Ian Thornell, PhD, Research Assistant Professor, received a two-year, $120,370 grant from the Gilead Sciences Research Scholars Program in Cystic Fibrosis to examine chloride secretion in cells directly and indirectly affected by the disease.
Genetic mutations in cystic fibrosis transmembrane conductance regulator (CFTR), an anion channel in the membrane of the airway epithelia, causes cystic fibrosis. CFTR is not equally expressed in all cells in airway epithelia, and recent research shows that more than half of the CFTR in the airway is expressed in ionocyte cells alone.
“However, ionocytes are rare, less than 2% of epithelial cells,” Thornell said, “It remains unclear whether chloride secretion is achieved through single cells or through networks consisting of different cell types. We will test the hypothesis that optimal chloride secretion is achieved by epithelial cells networked together by intercellular channels called gap junctions.”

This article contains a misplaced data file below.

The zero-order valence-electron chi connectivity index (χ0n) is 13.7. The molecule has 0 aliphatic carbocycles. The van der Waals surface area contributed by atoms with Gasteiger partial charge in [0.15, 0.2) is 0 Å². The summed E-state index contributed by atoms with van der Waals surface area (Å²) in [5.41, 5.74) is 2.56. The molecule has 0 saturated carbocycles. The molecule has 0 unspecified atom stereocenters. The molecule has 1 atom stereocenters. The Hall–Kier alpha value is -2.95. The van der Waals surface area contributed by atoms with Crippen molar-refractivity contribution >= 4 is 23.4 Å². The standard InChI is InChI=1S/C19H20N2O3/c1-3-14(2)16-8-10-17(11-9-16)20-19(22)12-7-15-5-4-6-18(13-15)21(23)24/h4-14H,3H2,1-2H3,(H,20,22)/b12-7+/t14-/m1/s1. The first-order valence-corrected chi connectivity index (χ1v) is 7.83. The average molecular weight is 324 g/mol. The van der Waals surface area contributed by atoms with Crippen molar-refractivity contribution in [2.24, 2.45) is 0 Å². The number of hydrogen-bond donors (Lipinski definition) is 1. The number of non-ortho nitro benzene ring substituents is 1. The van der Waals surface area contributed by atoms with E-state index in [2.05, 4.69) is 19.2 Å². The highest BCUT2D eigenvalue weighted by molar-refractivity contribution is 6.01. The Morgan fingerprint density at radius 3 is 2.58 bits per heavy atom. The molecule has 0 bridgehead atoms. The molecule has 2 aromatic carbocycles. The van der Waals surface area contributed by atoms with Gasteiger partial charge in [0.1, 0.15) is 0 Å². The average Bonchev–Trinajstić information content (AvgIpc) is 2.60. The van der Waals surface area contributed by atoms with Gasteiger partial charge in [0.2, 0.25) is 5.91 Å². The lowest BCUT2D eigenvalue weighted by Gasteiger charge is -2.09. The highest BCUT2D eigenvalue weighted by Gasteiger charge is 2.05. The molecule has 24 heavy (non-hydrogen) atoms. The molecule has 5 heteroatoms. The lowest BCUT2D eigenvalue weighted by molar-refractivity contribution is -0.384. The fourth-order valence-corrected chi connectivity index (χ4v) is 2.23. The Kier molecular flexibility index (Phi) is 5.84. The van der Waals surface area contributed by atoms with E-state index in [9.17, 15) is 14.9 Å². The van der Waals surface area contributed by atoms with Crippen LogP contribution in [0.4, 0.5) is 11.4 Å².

Michael Welsh, MD, professor in Pulmonary, Critical Care, and Occupational Medicine, serves as Thornell’s mentor on the project. Thornell and Welsh will test if chloride enters cells that do not have CFTR and travels through gap junctions to CFTR-expressing cells like ionocytes.
“Findings from this study will extend our understanding of airway chloride secretion and inform cystic fibrosis gene therapy as to which cell or cells need to be targeted,” Thornell said.